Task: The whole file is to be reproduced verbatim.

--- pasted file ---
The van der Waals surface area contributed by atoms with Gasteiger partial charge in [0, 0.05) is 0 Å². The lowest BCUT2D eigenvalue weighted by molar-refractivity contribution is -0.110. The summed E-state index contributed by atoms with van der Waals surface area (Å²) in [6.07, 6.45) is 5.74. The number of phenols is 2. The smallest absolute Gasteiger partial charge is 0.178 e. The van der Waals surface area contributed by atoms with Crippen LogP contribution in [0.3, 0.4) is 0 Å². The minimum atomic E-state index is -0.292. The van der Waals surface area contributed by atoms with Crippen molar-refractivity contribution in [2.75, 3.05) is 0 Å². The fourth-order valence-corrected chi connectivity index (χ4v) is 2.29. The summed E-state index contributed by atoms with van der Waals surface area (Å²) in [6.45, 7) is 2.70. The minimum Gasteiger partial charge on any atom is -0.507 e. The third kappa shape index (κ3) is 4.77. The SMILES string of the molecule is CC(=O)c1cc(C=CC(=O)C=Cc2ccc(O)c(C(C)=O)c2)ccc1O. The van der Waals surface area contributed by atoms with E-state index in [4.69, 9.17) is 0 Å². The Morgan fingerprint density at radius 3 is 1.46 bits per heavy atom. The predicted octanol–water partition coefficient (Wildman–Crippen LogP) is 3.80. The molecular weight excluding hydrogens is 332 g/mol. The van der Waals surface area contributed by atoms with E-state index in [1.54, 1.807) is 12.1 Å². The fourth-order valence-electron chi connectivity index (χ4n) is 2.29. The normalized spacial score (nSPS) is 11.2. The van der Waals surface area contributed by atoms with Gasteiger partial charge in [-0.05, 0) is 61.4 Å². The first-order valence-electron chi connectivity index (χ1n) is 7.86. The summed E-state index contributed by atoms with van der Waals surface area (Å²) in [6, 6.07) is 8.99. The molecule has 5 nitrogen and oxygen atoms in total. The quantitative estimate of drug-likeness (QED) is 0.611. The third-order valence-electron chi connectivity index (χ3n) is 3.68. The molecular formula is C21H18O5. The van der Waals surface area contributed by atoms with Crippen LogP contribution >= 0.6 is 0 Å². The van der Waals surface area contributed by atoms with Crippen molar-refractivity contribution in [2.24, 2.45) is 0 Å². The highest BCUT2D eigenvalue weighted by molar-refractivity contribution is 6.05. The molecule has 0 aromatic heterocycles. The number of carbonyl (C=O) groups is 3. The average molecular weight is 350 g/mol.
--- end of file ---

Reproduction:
The van der Waals surface area contributed by atoms with Gasteiger partial charge in [0, 0.05) is 0 Å². The lowest BCUT2D eigenvalue weighted by molar-refractivity contribution is -0.110. The summed E-state index contributed by atoms with van der Waals surface area (Å²) in [6.07, 6.45) is 5.74. The number of phenols is 2. The smallest absolute Gasteiger partial charge is 0.178 e. The van der Waals surface area contributed by atoms with Crippen LogP contribution in [0.3, 0.4) is 0 Å². The minimum atomic E-state index is -0.292. The van der Waals surface area contributed by atoms with Crippen molar-refractivity contribution in [2.75, 3.05) is 0 Å². The fourth-order valence-corrected chi connectivity index (χ4v) is 2.29. The summed E-state index contributed by atoms with van der Waals surface area (Å²) in [6.45, 7) is 2.70. The minimum Gasteiger partial charge on any atom is -0.507 e. The third kappa shape index (κ3) is 4.77. The SMILES string of the molecule is CC(=O)c1cc(C=CC(=O)C=Cc2ccc(O)c(C(C)=O)c2)ccc1O. The van der Waals surface area contributed by atoms with E-state index in [4.69, 9.17) is 0 Å². The Morgan fingerprint density at radius 3 is 1.46 bits per heavy atom. The predicted octanol–water partition coefficient (Wildman–Crippen LogP) is 3.80. The molecular weight excluding hydrogens is 332 g/mol. The van der Waals surface area contributed by atoms with E-state index in [1.54, 1.807) is 12.1 Å². The fourth-order valence-electron chi connectivity index (χ4n) is 2.29. The normalized spacial score (nSPS) is 11.2. The van der Waals surface area contributed by atoms with Gasteiger partial charge in [-0.05, 0) is 61.4 Å². The first-order valence-electron chi connectivity index (χ1n) is 7.86. The summed E-state index contributed by atoms with van der Waals surface area (Å²) in [6, 6.07) is 8.99. The molecule has 5 nitrogen and oxygen atoms in total. The quantitative estimate of drug-likeness (QED) is 0.611. The third-order valence-electron chi connectivity index (χ3n) is 3.68. The molecular formula is C21H18O5. The van der Waals surface area contributed by atoms with Crippen LogP contribution >= 0.6 is 0 Å². The van der Waals surface area contributed by atoms with Crippen molar-refractivity contribution in [2.24, 2.45) is 0 Å². The highest BCUT2D eigenvalue weighted by molar-refractivity contribution is 6.05. The molecule has 0 aromatic heterocycles. The number of carbonyl (C=O) groups is 3. The average molecular weight is 350 g/mol.